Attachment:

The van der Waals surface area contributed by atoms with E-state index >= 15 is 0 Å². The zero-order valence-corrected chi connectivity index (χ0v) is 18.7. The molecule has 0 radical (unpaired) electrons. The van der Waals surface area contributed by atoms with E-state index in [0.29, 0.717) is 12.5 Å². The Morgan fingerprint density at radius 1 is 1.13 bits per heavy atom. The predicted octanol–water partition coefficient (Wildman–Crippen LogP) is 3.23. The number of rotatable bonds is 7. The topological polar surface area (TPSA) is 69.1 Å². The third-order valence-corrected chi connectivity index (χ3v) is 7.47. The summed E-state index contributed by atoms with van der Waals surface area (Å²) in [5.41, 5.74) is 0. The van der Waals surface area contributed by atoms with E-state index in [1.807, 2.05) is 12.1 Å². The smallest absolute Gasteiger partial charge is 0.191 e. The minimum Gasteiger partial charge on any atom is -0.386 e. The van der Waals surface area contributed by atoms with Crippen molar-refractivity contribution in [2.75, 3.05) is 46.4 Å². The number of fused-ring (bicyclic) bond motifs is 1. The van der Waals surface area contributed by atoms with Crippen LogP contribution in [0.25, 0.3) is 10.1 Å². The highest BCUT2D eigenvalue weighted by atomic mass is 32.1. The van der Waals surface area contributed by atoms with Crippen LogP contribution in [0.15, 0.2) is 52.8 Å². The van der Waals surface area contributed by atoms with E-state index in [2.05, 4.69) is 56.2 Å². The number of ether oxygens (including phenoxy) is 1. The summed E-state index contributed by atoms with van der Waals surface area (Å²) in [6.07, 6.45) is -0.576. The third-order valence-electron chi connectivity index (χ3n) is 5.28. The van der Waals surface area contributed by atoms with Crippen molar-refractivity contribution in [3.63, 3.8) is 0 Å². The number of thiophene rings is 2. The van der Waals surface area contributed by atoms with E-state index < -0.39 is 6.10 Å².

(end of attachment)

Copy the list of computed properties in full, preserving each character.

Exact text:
The van der Waals surface area contributed by atoms with E-state index >= 15 is 0 Å². The zero-order valence-corrected chi connectivity index (χ0v) is 18.7. The molecule has 0 radical (unpaired) electrons. The van der Waals surface area contributed by atoms with E-state index in [0.29, 0.717) is 12.5 Å². The Morgan fingerprint density at radius 1 is 1.13 bits per heavy atom. The predicted octanol–water partition coefficient (Wildman–Crippen LogP) is 3.23. The number of rotatable bonds is 7. The topological polar surface area (TPSA) is 69.1 Å². The third-order valence-corrected chi connectivity index (χ3v) is 7.47. The summed E-state index contributed by atoms with van der Waals surface area (Å²) in [5.41, 5.74) is 0. The van der Waals surface area contributed by atoms with E-state index in [1.807, 2.05) is 12.1 Å². The smallest absolute Gasteiger partial charge is 0.191 e. The minimum Gasteiger partial charge on any atom is -0.386 e. The van der Waals surface area contributed by atoms with Crippen molar-refractivity contribution in [2.75, 3.05) is 46.4 Å². The number of fused-ring (bicyclic) bond motifs is 1. The van der Waals surface area contributed by atoms with Crippen LogP contribution in [0.25, 0.3) is 10.1 Å². The highest BCUT2D eigenvalue weighted by atomic mass is 32.1. The van der Waals surface area contributed by atoms with Crippen LogP contribution in [0.15, 0.2) is 52.8 Å². The van der Waals surface area contributed by atoms with E-state index in [2.05, 4.69) is 56.2 Å². The number of ether oxygens (including phenoxy) is 1. The summed E-state index contributed by atoms with van der Waals surface area (Å²) in [6.07, 6.45) is -0.576. The third-order valence-electron chi connectivity index (χ3n) is 5.28. The van der Waals surface area contributed by atoms with Crippen molar-refractivity contribution in [3.63, 3.8) is 0 Å². The number of thiophene rings is 2. The van der Waals surface area contributed by atoms with E-state index < -0.39 is 6.10 Å².